l Justice Minister, Alberto Ruiz-Gallardón, yesterday announced the creation of a tax for appealing against sentences, the reform of the Children's Act so that juveniles and adults can be tried together for serious crimes, a study into reviewable life sentences and his intention to revert to the 1985 abortion act, thus overturning the previous government's reform of the law.

These are some of the measures advanced by Gallardón in his first appearance in Congress, where he presented a package of legislative proposals aimed at modernising the law, making it more efficient and eliminating excessive litigation, which is considered one of the major problems of the Spanish justice system.

If Gallardón's suggestions are adopted, people wishing to appeal against a sentence would have to assume the cost of the second trial, although the amount deposited would be refunded to them if their appeal were to be successful.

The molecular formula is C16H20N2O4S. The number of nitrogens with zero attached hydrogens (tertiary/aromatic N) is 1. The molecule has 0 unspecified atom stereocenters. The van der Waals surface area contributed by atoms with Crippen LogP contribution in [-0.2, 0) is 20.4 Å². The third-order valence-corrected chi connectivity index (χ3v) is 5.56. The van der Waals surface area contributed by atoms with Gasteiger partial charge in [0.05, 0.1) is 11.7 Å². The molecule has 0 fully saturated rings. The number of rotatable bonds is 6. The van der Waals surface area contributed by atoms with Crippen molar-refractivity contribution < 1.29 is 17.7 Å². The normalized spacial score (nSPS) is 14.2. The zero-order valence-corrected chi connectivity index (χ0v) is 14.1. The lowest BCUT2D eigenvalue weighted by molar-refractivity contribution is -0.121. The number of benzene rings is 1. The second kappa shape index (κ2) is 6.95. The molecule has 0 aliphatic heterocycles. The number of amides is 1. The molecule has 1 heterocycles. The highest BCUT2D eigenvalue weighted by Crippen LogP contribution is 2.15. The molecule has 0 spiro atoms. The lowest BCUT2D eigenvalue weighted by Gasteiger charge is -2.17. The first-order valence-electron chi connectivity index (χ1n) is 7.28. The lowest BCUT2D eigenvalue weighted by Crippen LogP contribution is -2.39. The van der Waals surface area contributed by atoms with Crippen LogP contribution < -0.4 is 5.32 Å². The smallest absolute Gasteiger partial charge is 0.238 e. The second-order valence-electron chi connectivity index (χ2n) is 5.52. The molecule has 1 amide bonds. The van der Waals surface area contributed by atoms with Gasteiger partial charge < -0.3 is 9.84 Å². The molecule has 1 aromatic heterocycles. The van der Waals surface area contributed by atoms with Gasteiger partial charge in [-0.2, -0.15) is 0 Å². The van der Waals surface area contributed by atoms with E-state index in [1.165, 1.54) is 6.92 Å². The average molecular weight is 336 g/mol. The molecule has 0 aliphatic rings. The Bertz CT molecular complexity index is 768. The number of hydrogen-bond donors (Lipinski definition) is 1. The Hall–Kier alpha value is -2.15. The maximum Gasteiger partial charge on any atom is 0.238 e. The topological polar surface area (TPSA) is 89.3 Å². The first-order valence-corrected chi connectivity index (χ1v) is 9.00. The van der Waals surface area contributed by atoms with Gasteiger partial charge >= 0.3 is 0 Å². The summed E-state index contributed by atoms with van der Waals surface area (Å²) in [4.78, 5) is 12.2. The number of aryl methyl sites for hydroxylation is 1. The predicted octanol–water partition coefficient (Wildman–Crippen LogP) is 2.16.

Furthermore, he proposed amendments to the Children's Act (Ley del Menor) so that minors and adults could be investigated and prosecuted all together in cases of serious offences. The minister made it clear that juvenile offenders would “not lose their rights”, but that cases like the Marta del Castillo murder enquiry or the 11-M attacks, when “El Cuco” and “El Gitanillo” respectively, were tried separately, would be affected.

Gallardón also announced that the Government is considering the possible establishment of reviewable permanent life imprisonment, in line with other European countries, which would be used only in very exceptional circumstances where offenders had caused great public alarm.

With regard to the abortion law, Gallardón made it clear that he intended to bring back the 1985 law that allows women to abort up to the 12th week in cases of rape, up to 22 weeks in cases of severe malformation of the foetus, and at any time in cases of proven risk to the mental or physical health of the mother. Current abortion law allows any woman to abort freely up to 14 weeks of gestation.